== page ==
Category Archives: Writer Tips


Where to Go in London to Beat Writer’s Block

The Chocolate Festival in Southbank CentreAs I trekked back from a friend’s party, which was just half a mile from where my place was, I started exploring England and began knowing the best ways to beat my writer’s block and to extend my capacity as a writer. There are 3 places that I would suggest for writers to visit:

Chocolates and Southbank Centre

Nobody can actually explain what causes a writer’s block but, everybody’s response is the same – blocked. Fortunately, many experts have found out that a substance called theobromine can make someone happy and relaxed (which I think is the best condition a writer should always feel), and this substance is found in chocolates. Yes, yummy and sweet chocolates which were actually plenty in Southbank Centre in their chocolate festival! I could not resist so I took the chance and guess what? I was blown away by the many varieties of chocolates (I think I could even write a book from those sweeties).

Fun-filled Concerts at Cheshire

Music is the language of the soul as everyone would say but for a passionate writer like me, I would say it frees my mind from the crooked noise of my surroundings. I always love music, especially the classics and the Christmas carols. Given the chance to listen to them all, I went to Tatton Park, Cheshire. There I gave my soul a treat with King Edward Musical Society and their accompaniment. It refreshed my mind and inspired me to write again (yes, should a writer intend to finish a book he or she must be inspired).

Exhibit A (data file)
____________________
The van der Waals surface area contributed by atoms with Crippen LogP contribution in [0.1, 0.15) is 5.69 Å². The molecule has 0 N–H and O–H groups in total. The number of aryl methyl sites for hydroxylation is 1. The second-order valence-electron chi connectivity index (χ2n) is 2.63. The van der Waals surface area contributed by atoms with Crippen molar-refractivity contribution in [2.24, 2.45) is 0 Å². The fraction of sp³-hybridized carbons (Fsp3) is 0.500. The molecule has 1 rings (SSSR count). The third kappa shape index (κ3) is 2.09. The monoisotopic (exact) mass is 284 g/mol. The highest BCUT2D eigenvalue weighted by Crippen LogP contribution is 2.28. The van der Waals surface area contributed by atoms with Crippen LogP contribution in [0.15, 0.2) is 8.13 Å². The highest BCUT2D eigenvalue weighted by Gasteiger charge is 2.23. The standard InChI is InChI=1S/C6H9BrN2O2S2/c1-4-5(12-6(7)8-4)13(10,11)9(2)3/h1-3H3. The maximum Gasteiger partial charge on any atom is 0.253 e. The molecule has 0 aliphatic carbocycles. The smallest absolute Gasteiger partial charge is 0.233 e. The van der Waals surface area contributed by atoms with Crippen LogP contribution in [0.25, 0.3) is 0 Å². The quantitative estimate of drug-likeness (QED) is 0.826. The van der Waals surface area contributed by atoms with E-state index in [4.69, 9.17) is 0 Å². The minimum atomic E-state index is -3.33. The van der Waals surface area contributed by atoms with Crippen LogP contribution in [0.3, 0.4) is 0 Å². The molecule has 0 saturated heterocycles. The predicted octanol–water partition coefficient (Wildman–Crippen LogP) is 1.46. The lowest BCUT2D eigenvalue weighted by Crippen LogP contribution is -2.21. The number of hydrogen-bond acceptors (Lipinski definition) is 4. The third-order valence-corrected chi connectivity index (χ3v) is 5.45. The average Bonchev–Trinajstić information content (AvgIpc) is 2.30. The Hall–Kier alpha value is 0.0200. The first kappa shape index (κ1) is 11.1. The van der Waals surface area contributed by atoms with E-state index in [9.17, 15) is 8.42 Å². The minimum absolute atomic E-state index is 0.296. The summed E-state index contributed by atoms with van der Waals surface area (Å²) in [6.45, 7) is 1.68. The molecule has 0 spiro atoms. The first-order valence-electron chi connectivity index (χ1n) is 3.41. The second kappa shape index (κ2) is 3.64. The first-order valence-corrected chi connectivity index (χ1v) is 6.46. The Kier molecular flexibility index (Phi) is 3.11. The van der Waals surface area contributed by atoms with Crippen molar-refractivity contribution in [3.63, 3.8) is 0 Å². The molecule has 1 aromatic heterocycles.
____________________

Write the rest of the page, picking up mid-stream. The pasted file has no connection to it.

Explore and Stretch Out at Cambridgeshire

Part of being a writer is to take readers to memorable places without actually going there. It’s a writer’s intricacy to travel with the readers. Having thought of this, I decided to explore the Cambridgeshire where Straw Bear Festival is usually held. Although I was not able to witness the actual festival because it was not January when I went there, I saw the straw costumes that people would wear during the festival. I discovered new culture and found new friends. By interacting with them I grasped an idea for my next story. Lucky me!

It is not debatable to say that UK has many of the best places to travel on earth. Additionally, it has the best events venue that will help you beat that writer’s block and let new ideas coming through. This is why I took the chance to see unique events venue in the UK with my own eyes. You should too!

Five Reasons Why Writers Should Take a Break

Writer's TipsIn my quest to finally finish the story I was writing on, I decided to go to the countryside so I could find solitude that could be the thing that’s lacking for me to finish my draft. Without hesitation and without thorough planning, I hastily chose to go to North Devon. Prior to leaving home, I was already able to book a reservation for a single-storey thatched holiday cottage in a small village called Chulmleigh. I’d have to say that the tranquil countryside setting gave me a wonderful opportunity to have a relaxing break from the hustle and bustle of the city life.